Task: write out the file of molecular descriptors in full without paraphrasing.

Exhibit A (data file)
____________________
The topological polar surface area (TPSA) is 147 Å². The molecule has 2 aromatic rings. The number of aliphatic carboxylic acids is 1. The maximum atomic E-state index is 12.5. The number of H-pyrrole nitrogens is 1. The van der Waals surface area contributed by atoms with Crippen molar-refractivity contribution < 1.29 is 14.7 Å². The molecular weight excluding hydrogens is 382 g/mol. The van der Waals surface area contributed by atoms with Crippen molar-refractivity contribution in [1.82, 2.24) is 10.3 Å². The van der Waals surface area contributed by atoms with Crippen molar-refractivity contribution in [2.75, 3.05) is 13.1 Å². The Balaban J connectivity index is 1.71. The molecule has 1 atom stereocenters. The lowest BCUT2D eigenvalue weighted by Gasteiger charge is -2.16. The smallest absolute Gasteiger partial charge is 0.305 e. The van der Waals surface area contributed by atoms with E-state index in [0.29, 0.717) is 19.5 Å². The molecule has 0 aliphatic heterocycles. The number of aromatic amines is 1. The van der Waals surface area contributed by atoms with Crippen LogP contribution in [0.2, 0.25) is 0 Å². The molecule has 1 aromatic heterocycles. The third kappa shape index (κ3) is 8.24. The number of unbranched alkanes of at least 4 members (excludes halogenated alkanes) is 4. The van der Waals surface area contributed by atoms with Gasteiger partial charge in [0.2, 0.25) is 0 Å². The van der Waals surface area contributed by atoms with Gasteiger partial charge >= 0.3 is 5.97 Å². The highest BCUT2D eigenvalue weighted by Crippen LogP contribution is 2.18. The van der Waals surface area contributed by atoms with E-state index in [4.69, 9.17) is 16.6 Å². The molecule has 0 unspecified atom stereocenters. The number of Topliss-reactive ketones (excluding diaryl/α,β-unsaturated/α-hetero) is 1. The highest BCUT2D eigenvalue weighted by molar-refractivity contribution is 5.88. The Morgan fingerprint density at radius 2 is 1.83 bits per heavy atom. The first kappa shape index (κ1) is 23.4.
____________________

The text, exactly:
The topological polar surface area (TPSA) is 147 Å². The molecule has 2 aromatic rings. The number of aliphatic carboxylic acids is 1. The maximum atomic E-state index is 12.5. The number of H-pyrrole nitrogens is 1. The van der Waals surface area contributed by atoms with Crippen molar-refractivity contribution < 1.29 is 14.7 Å². The molecular weight excluding hydrogens is 382 g/mol. The van der Waals surface area contributed by atoms with Crippen molar-refractivity contribution in [1.82, 2.24) is 10.3 Å². The van der Waals surface area contributed by atoms with Crippen molar-refractivity contribution in [2.75, 3.05) is 13.1 Å². The Balaban J connectivity index is 1.71. The molecule has 1 atom stereocenters. The lowest BCUT2D eigenvalue weighted by Gasteiger charge is -2.16. The smallest absolute Gasteiger partial charge is 0.305 e. The van der Waals surface area contributed by atoms with E-state index in [0.29, 0.717) is 19.5 Å². The molecule has 0 aliphatic heterocycles. The number of aromatic amines is 1. The van der Waals surface area contributed by atoms with Crippen LogP contribution in [0.2, 0.25) is 0 Å². The molecule has 1 aromatic heterocycles. The third kappa shape index (κ3) is 8.24. The number of unbranched alkanes of at least 4 members (excludes halogenated alkanes) is 4. The van der Waals surface area contributed by atoms with Gasteiger partial charge in [0.2, 0.25) is 0 Å². The van der Waals surface area contributed by atoms with Gasteiger partial charge >= 0.3 is 5.97 Å². The highest BCUT2D eigenvalue weighted by Crippen LogP contribution is 2.18. The van der Waals surface area contributed by atoms with E-state index in [4.69, 9.17) is 16.6 Å². The molecule has 0 unspecified atom stereocenters. The number of Topliss-reactive ketones (excluding diaryl/α,β-unsaturated/α-hetero) is 1. The highest BCUT2D eigenvalue weighted by molar-refractivity contribution is 5.88. The Morgan fingerprint density at radius 2 is 1.83 bits per heavy atom. The first kappa shape index (κ1) is 23.4.